ArcGIS RIA Developers: Tips on using cross-domain policy files – Part 1 (Intro)

If you have spent any time with Adobe Flex or Microsoft Silverlight, there is an excellent chance you have encountered errors such as “Security sandbox violation:”, or “An error occurred while trying to make a request to URI”. Or maybe you had problems where a map layer or certain Graphic images weren’t displaying. If you’ve hit one of these problems while trying to access your own content or services, it’s possible there is something wrong with your cross-domain policy file. There’s been alot of discussion on this topic in the ESRI forums and elsewhere on the internet, that’s why we wanted to shine some light on a few key things to know.

In Part 1 of this series, we give you a brief introduction to these types of files, provide a few example use cases, and show you how to make sure they have been placed in the right location on your web server.

What is a cross-domain policy file?

As a general rule, if your web application requests files and resources from the same origin (e.g. your domain name, port number and http protocol), then access is granted automatically. If you want to allow client apps to request resources from within your domain, but outside the origin, then you’ll need a cross-domain policy file. The file also determines which external domains are granted accesss to your web server. Examples of the types of resources you might want to grant access to include map services, geoprocessing services or GeoRSS. Cross-domain policy files also eliminate the need for your users to implement a proxy in order to access your website content.

Before Flex or Silverlight apps will allow a connection to a web resource, the runtime attempts to download the cross domain policy file from the web server. If one can’t be found, or there is a problem reading the file, then the runtime denies access and throws an error.  Silverlight uses a file named clientaccesspolicy.xml, and if your Silverlight app doesn’t find one it will then search for crossdomain.xml. Flash, on the other hand, only uses crossdomain.xml.

Here’s an example of a clientaccesspolicy.xml and crossdomain.xml.

What are my choices if I’m using JavaScript?

Even though this post is about Flex and Silverlight, we still wanted to mention JavaScript briefly. If you are using the ArcGIS API for JavaScript, or the Google or Virtual Earth (Bing) Extensions, then you won’t be able to use a cross-domain policy file. Here’s a good basic primer by the Yahoo! Developer Network folks on using JavaScript proxies, and the SitePen blog has several posts on Dojo and cross-domain access:

What are some example use cases?

The following example is from within the same origin. Maps.swf is requesting image tiles from the same origin. This does not require a cross-domain policy file:

Application host location:
     Map tile location:

And, here is an example that does require a cross-domain policy file. Your application is requesting a GeoRSS file from a sub-domain on your website:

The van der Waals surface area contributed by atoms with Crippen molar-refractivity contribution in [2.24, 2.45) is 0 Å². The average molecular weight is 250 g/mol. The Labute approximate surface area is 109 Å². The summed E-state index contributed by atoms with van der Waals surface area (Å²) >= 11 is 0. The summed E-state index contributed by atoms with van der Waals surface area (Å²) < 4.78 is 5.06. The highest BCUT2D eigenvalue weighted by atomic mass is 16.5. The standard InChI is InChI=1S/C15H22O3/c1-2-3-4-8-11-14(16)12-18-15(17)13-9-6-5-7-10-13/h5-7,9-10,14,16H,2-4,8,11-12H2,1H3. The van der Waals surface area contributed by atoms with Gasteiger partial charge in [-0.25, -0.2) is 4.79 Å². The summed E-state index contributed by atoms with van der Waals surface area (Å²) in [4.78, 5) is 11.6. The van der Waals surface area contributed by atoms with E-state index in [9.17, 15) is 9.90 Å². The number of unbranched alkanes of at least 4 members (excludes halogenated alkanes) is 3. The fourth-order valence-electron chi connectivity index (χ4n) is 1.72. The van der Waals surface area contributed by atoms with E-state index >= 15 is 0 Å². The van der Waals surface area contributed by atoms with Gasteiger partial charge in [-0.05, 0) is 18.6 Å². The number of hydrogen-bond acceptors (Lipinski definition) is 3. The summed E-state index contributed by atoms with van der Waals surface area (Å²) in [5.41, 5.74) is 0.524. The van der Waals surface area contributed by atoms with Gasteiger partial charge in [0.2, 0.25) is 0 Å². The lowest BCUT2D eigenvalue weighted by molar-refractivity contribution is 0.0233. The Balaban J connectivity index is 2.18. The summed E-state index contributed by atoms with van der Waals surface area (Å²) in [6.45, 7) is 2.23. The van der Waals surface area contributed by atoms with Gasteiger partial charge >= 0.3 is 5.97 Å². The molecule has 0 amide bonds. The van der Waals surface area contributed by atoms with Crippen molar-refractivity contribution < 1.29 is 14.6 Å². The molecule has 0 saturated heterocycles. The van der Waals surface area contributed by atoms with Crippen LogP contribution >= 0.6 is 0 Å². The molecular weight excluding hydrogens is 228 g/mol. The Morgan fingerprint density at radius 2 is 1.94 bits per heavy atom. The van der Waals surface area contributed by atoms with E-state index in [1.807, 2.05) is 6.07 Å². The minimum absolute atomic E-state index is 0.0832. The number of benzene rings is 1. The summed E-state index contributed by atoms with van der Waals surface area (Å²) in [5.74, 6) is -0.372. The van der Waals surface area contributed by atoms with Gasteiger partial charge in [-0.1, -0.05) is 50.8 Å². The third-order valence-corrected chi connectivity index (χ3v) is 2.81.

Application host location:
     GeoRSS file location:
Location of policy file:

Or, you’re testing your app in Visual Studio, and it’s trying to access your Bing geocoder token file which is on a test web server:

Application host location:  http://localhost:3782/maps.aspx
Bing Proxy file location: http://testserver/vetoken.ashx
     Location of policy file: http://testserver/clientaccesspolicy.xml

Your application is accessing a REST endpoint that exists on a different domain:

Application host location:
ArcGIS Server REST endpoint:
Location of policy file:

Adobe’s Flash Player 10 Security Whitepaper also notes the following about HTTPS, “By default, content loaded with a protocol other than HTTPS cannot access content that was loaded with HTTPS, even if from the same domain. The reverse direction is allowed; HTTPS content may access content loaded with other protocols from the same domain”.

Where do I place my cross-domain policy file?

In the majority of cases where there are problems with cross-domain access, you are most likely missing a cross domain policy file, or it may simply be located in the wrong directory. If you are just getting started, we recommend placing the file in its’ default location: your web server’s root directory. Included below is a screenshot showing the right location for these files on a Windows web server. If the file is placed incorrectly, such as in your application’s directory, you will get errors when trying to access content.

How do I figure out where my root directory is?

In IIS 5 and 6:

In Apache 2.2.x search for httpd.conf. Or if you are using Windows:

That’s it for Part 1. Stay tuned to this blog for Part 2.

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About the author

I spend a ton of time outdoors and when not on a mountain somewhere I'm a Sr. Product Engineer for the ArcGIS API for JavaScript. I work on 3rd party JavaScript frameworks, mobile, and other cool mapping-related goodies.


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